- Sugar stimulates the brain’s reward centers through the neurotransmitter dopamine exactly like other addictive drugs.
- Brain imagining (PET scans) shows that high-sugar and high-fat foods work just like heroin, opium, or morphine in the brain.
- Brain imaging (PET scans) shows that obese people and drug addicts have lower numbers of dopamine receptors, making them more likely to crave things that boost dopamine.
- Foods high in fat and sweets stimulate the release of the body’s own opioids (chemicals like morphine) in the brain.
- Drugs we use to block the brain’s receptors for heroin and morphine (naltrexone) also reduce the consumption and preference for sweet, high-fat foods in both normal weight and obese binge eaters.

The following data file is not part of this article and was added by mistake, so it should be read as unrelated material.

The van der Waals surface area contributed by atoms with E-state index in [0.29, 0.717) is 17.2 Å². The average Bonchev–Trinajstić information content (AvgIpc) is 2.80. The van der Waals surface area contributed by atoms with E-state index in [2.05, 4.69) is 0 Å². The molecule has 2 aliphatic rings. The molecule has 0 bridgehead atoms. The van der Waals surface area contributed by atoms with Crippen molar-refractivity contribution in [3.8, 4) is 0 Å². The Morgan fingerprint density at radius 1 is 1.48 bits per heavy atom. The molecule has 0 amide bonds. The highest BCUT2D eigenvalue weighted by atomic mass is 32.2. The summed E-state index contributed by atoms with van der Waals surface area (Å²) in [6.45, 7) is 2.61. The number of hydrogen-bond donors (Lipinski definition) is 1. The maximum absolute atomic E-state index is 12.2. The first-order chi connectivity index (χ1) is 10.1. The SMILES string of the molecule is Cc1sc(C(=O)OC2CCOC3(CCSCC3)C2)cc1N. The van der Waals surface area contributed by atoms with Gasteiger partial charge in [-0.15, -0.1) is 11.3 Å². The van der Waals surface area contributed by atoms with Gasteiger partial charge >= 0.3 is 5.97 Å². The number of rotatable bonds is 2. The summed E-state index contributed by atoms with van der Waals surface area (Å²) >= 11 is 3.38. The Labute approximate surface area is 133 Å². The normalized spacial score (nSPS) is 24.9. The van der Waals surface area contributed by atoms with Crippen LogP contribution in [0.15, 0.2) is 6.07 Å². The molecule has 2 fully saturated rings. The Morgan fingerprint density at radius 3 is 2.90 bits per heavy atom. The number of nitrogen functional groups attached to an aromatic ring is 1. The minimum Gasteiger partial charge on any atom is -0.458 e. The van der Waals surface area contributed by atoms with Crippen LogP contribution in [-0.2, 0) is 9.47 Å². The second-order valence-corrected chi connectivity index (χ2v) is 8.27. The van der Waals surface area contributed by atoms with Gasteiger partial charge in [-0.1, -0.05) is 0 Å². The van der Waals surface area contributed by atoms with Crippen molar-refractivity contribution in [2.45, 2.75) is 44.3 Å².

- People (and rats) develop a tolerance to sugar—they need more and more of the substance to satisfy themselves—just like they do for drugs of abuse like alcohol or heroin.
- Obese individuals continue to eat large amounts of unhealthy foods despite severe social and personal negative consequences, just like addicts or alcoholics.
- Animals and humans experience “withdrawal” when suddenly cut off from sugar, just like addicts detoxifying from drugs.
- Just like drugs, after an initial period of “enjoyment” of the food the user no longer consumes them to get high, but to feel normal.
SOURCE AND REFERENCES – www.HouseCallwithDrHyman.com